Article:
Royal Palms is an island institution, drawing locals and visitors alike. Mix, mingle, and enjoy friendly island service along with good grub and refreshing brews. Perched on one of the premier stretches of beach on the Seven Mile strip, Royal Palms recently underwent a revamp, with a swim-up bar and poolside cabanas among the new star attractions. Sunday is a prime time to soak up the scenery and enjoy great poolside drinks specials. Its $5 personal-size pizza (available after 3 p.m. on Sundays) is one of the best deals around. It’s an ideal place to people-watch and take in the sunset, and it definitely lives up to its motto: “No shoes, no shirt . . . no problem!”
Further down on West Bay Road is Calico Jack’s, another casual spot to relax and sink your toes in the sand. Go for a swim, and then sit back, relax and enjoy the view. Order a Cayman Colada — a traditional piña colada mixed with Chambord (raspberry liqueur) for an extra kick — and enjoy nibbles such as jerk chicken or scotch bonnet mahi-mahi.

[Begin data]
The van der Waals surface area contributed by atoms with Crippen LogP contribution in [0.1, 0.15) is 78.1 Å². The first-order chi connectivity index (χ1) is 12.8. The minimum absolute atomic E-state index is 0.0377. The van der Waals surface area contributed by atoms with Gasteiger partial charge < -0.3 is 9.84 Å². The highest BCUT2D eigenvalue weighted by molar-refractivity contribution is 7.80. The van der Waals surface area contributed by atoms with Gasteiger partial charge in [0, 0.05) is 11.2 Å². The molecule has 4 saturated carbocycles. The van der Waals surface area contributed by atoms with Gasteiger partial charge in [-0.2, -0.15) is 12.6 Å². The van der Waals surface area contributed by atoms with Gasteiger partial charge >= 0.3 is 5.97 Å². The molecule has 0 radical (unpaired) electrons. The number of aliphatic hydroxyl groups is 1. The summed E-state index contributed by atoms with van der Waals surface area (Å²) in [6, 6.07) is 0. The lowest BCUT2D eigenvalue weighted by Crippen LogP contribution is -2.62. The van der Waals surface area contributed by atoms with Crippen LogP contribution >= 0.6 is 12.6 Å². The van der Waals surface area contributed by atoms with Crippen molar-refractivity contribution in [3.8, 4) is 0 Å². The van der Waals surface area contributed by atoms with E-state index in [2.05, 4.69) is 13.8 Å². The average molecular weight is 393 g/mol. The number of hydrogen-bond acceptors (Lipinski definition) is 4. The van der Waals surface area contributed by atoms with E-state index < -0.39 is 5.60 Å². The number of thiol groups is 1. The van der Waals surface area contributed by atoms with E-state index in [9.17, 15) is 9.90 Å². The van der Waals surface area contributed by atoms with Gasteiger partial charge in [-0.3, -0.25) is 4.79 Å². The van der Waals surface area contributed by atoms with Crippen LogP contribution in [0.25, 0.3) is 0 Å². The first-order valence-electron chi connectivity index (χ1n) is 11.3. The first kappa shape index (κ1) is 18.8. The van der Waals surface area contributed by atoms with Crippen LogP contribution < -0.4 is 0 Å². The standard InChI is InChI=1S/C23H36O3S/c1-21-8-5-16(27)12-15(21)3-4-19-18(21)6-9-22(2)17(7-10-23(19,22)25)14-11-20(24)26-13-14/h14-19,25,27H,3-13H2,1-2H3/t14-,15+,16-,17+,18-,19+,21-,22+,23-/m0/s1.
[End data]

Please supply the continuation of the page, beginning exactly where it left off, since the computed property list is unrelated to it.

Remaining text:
Tiki Beach offers an array of seating options to drink in the view — shaded cabanas, a roomy bar and several comfy bamboo lounge chairs on the deck overlooking the sea. Its tiki-thatched roof can be seen for miles around. Highly recommended is sampling items from its appetizer menu, including crispy grouper fingers paired with a wonderful spiced mango-curry rémoulade. Its most popular cocktail is Cayman Lemonade, a 16-oz drink that will turn your frown upside down.
If you’re seeking a little more tranquillity, take a leisurely drive to the quaint district of North Side. First stop: Driftwood Bar & Grill. This rustic beach bar is a top draw for locals and visitors. There’s volleyball on the small stretch of beach and you’ll likely find locals involved in an animated game of dominoes. Sit indoors and watch the game on the big screen, or relax outside on the shaded deck and enjoy cool sea breezes while watching the waves roll in. This is a spot for some serious chill time, as the wooden sign over the door will attest: “Stress, what’s dat?”